“What is the point,” I muttered under my breath. The wind stirred the leaves of the oak I sat under. I leaned back against the bench and looked up at the sky. The stars blinked dimly; clouds hid the moon from my sight. It figured.
In the wake of the recent race riots, the burning of our city, and the murder of Bradley Freeman, I found myself at a crossroad.
My faith, or lack thereof, seems to have hit an all-time low. I come to the town square and assess if my partner and I make a difference in our community.
I’m not convinced we do. During the riots our bank was robbed, people were hurt, some were killed, and Jackson Titus escaped capture.
His partner, Bronowski is serving life in prison for his role in the slaying of Bradley Freeman. The other person involved slit her wrists and bled out on the steps of the local church.
Titus is out there somewhere, biding his time and waiting for his chance for revenge. I know this for a fact, or my name is not Thermopolis Konan.
Given all that has transpired in the past few months, no one can blame the town folk for not having faith in the police, or in the government.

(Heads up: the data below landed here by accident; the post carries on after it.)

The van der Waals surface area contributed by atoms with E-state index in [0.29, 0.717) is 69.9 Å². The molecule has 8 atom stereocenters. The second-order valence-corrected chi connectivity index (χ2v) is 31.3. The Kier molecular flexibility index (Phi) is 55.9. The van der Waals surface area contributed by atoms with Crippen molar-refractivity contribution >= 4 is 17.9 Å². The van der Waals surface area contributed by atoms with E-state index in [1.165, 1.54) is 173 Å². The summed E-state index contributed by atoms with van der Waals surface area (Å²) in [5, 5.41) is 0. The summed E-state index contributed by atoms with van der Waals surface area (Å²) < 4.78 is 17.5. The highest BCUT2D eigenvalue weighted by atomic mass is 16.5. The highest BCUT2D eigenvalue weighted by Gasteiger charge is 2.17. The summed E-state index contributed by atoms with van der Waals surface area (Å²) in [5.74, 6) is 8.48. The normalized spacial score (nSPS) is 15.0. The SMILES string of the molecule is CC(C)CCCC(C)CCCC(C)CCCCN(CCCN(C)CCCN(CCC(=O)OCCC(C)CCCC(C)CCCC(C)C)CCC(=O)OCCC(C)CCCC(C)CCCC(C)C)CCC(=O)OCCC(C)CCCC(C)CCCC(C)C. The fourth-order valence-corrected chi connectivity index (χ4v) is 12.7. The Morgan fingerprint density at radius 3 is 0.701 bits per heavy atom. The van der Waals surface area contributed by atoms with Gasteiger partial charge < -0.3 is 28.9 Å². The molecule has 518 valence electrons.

I find myself in the midst of a crisis of faith, and I wonder if I will ever find my way back to the light.
I pride myself on being a realist, neither pessimistic nor optimistic, rather a person who accepts his place in the universe and takes life as it comes. However, things have changed, and I am at a loss on how to fix it.
Lilly Thompson, my partner and friend, walked across the square. Her long legs stride purposefully toward me and my bench. Judging from the tiredness that showed in her eyes, and the serious look that darkened her perfect face, there’s been another murder.
She walked up to the bench and sat next to me. Her coffee was in her left hand, and she took a sip.
“You’re out here communing with God, aren’t you?”
“I’m trying, Lilly. He’s not answering me at the moment.”
“What are you asking for?”
Lilly looked at me and gave me a small smile. She took another sip of coffee and cleared her throat.
“There’s been a murder. Chief Janko called us in.”
“Yeah, I figured. Where did it happen?”
“The abandoned train yard out by the warehouse district.”
“What a horrible place to die.”
“Yeah. Are you ready to tackle this case, or should we tell chief to get someone else?”
“No, let’s go on out there. My crisis of faith can wait.”
Lilly giggled and stood. I followed her out to the car. The air had grown damp, the threat of rain heavy on the wind, and somewhere deep inside I felt a chill that caused me to shiver.